How an unregulated chemical entered a North Carolina community’s drinking water
One of them is GenX, a man-made compound that manufacturing facilities have discharged into North Carolina’s Cape Fear River for decades.
Mike Watters: 6 September of this year.
He had no inkling that his water might be contaminated until the company tested his well and told him it had an unsafe level of an unregulated chemical known as GenX.
And he’s not alone: residents of 115 homes within a few miles of the plant have been told their water is not safe to consume.
Hari Sreenivasan: Detlef Knappe, a professor of environmental engineering at North Carolina State, was part of the team who found GenX in downstream samples.
Hari Sreenivasan: The DEQ confronted the company in June, and Chemours agreed to stop discharging GenX into the Cape Fear River.
Hari Sreenivasan: The Cape Fear Public Utility Authority’s Sweeney treatment plant is about 80 miles downstream the Chemours plant.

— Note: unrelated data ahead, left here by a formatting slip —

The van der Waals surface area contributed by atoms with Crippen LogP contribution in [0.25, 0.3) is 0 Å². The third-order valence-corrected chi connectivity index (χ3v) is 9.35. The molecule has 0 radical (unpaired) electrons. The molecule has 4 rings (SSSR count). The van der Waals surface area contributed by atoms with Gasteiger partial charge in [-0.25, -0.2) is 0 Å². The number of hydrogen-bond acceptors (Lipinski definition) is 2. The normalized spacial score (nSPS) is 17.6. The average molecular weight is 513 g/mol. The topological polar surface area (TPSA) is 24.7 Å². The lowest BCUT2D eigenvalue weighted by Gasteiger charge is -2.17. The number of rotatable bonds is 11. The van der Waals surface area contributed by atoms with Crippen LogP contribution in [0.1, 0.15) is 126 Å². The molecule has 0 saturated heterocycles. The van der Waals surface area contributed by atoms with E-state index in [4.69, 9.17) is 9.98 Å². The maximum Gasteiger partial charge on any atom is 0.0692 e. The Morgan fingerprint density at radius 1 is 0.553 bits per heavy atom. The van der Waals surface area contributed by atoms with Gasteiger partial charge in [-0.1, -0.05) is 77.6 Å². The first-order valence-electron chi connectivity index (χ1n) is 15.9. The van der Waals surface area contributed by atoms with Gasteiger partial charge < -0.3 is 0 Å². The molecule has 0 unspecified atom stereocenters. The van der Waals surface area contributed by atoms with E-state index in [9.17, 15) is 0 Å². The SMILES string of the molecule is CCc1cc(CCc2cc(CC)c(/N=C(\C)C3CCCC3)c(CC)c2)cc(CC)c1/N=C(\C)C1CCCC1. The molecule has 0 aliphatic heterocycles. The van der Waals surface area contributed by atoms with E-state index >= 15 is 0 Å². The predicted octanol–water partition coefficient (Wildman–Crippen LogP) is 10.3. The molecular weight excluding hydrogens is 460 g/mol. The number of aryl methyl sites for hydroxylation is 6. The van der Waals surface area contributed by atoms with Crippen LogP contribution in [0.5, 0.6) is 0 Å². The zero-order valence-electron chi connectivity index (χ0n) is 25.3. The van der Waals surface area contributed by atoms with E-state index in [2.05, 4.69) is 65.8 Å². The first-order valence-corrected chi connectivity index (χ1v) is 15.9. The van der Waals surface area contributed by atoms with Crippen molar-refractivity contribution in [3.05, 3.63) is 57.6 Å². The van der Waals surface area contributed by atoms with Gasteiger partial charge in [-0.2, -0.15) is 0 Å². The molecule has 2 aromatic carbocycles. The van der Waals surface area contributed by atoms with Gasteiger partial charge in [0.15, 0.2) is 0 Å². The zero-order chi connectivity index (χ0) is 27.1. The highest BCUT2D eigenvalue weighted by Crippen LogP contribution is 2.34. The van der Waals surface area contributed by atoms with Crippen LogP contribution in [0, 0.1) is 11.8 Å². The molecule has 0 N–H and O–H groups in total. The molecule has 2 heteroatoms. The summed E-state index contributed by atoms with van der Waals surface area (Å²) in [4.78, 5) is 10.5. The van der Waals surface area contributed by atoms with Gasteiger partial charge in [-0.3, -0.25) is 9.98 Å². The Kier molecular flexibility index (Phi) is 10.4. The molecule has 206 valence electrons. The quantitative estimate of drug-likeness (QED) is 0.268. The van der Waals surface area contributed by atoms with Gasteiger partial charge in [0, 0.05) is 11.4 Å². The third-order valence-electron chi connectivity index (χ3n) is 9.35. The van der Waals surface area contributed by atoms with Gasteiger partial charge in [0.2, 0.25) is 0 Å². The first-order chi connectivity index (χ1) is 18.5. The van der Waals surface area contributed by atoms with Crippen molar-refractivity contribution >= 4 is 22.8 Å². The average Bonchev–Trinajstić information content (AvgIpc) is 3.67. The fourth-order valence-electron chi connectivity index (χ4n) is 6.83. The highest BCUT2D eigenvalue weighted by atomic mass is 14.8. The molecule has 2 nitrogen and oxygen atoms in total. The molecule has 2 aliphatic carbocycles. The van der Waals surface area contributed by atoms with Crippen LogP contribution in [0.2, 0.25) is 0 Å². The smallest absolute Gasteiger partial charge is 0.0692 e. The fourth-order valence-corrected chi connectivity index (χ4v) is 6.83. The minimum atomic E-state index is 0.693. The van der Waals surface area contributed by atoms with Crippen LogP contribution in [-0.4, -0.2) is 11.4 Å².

Jim Flechtner, Executive Director, Cape Fear Public Water Utility Authority: It wasn’t necessarily designed to filter some of these compounds out because they’re not regulated at the national and state level.
Hari Sreenivasan: Meanwhile, residents downstream from the Chemours plant are grappling with the news that gen x and other fluorochemicals are in their drinking water.
Hari Sreenivasan: Two months ago there was another scare for downstream residents: a spill at the Chemours plant caused levels of GenX to spike to almost five times the state’s health goal of 140 parts per trillion.